A few days ago Bluepulse v2 was launched. I had given it a first try with V1, but honestly, with the RAZR V3 I had more problems than other, so I gave up almost immediately.
I don’t think it was a problem to the bluepulse itself, but rather to the poor capabilities of the V3 (not really a good phone for anything other than being slick, thin and cool).
Now that I have a cool and shiny Sony Ericsson W810i I can give a try to all these nice applications.
First things first; installation was fast and smooth. I got on their site with my mobile phone (http://get.bluepulse.com) and downloaded the MIDlet. Tech note: the download consisted of only a jar file, no jad.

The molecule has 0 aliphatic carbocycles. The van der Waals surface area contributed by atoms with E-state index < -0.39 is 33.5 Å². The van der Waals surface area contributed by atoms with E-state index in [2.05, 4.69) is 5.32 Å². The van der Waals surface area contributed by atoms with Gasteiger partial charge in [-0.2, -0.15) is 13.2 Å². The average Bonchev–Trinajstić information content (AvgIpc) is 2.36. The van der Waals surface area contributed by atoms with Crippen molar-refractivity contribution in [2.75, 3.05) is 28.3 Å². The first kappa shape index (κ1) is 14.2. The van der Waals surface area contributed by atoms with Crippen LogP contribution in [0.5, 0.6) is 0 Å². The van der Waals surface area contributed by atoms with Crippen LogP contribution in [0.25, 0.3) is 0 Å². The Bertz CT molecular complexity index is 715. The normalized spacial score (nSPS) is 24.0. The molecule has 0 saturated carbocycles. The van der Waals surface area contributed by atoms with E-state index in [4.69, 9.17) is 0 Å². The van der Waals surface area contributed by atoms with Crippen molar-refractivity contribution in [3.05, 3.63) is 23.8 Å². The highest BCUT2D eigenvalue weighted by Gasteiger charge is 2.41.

In 2 minutes I was up and running. I already had an account from my first try with the RAZR V3, so I simply configured the login and password and I was in.
bluepulse is first of all a community. “My place” is basically a guided menu that lets users describe themselves, their interests and so on. This is obvsiously central to the community. When searching for friends you can see their profile, read about them, see pictures and videos. None of the fields is required, but if you use bluepulse for chatting and meeting people you will certainly want to fill these fields. Available fields range from Age/Sex/Location to free text fields, pictures, video. You can pick an icon from a list of available images or get one assigned automatically. Details go down to your e-mail address and phone number.